– user90842
    Commented Sep 20, 2019 at 0:04

If you are concerned about such things, how about having a couple folding chairs and a (maybe also folding) table that you can take into any room for the interview time? Upright postures and a table between you (also for papers/ coffee if any needed during interview) would add some sense of a work environment vs leisure.

  • If I went to an interview with a large company and was shown to a room with a few folding chairs and a folding table, that would definitely give me pause about working there. I'm not saying it would be an instant "no", but it certainly wouldn't be presenting the company in a positive light.
    – user
    Commented Sep 19, 2019 at 8:58
  • @aCVn that probably holds true for interview in a leisure room as well. However, I am trying to suggest something within OP's limits. If he explains the reason for such setup upon interview, that could be enough. But that probably depends on the person interviewed. I am not much interested in plush surroundings, nor I feel impressed by them. If they were inadequate I would probably ask to be shown actual workplace.
    – Gnudiff
    Commented Sep 19, 2019 at 13:04

A relatively small expenditure should allow and adequate level of venue presentation.

Get HR to buy a presentable desk and chairs that can be placed in required rooms when needed. The table or desk could be collapsible without appearing so and without looking cheap and shoddy. Chairs could be suitable standard chairs.


This really depends a bit on:

  1. the concrete layout and what you understand about an intimate room
  2. the type of interview you want to conduct
  3. the company culture

1) How intimate is it, really?

If people need to share a couch with the interviewer, that will feel way too intimate for many people and might make them close up or feel insecure. It might indeed also come over as inappropriate or even insensitive to sexual harassment problems (i.e. candidates might think you chose that room particularly for their interview to get close to that good looking guy/girl). On the other hand, if you can sit in two lounge chairs and have a relaxed conversation, that can be totally fine for most people (you are looking for). This then isn't an issue of being physically close anymore, just one of what room style fits the interview (2)) and represents the general culture of the company.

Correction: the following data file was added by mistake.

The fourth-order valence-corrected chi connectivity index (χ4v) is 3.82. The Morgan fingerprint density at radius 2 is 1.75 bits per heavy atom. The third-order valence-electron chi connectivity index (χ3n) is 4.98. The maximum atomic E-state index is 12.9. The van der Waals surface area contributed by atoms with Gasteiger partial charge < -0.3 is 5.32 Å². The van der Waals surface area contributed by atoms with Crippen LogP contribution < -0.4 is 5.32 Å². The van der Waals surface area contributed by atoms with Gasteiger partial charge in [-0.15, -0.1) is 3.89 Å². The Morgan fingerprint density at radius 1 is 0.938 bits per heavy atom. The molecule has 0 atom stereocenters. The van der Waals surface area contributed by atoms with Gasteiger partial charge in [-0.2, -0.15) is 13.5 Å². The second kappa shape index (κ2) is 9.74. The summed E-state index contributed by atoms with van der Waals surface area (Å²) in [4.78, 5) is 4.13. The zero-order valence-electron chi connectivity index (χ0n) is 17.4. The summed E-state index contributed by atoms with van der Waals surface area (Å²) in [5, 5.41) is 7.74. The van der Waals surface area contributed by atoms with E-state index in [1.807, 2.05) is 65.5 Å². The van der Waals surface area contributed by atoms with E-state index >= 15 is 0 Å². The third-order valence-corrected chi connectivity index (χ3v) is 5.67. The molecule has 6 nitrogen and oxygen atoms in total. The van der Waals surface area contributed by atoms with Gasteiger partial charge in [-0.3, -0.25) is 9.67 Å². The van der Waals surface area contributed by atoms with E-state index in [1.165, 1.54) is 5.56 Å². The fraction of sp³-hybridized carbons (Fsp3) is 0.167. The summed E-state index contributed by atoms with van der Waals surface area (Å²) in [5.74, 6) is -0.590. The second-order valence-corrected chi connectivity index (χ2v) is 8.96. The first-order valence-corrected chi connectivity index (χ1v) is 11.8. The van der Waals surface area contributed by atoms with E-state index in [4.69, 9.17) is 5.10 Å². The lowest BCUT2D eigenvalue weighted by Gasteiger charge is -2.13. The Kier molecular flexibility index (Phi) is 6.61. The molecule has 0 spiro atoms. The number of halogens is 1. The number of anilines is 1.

2) Does it match the interview style

If you want to ask technical questions that might require the candidate to use a whiteboard or write something down, a conference room with a table and/or whiteboard has obvious advantages. If you try to conduct such an interview in a cosy chill room, that might limit the candidates options to present themselves. And they will likely get the impression that you are either lacking proper rooms (are underfinanced) or have no clue how to hold interviews. If however, your interview style is mainly an open discussion about the candidates past, desires, abilities, interests and preferences etc on a not-so technical level, this can fit well.

3) Company Culture

Using a casual room for interviews will give the impression of a generally quite relaxed atmosphere. This will likely attract people who like to work in such a relaxed environment and dissuade candidates with a more "serious business" attitude. Both types can be professional at what they do, this is more a question about the culture they live and prefer. Depending on the industry you are in, such a casual style might match more or less candidates from the overall pool.

Suggestion on how to go ahead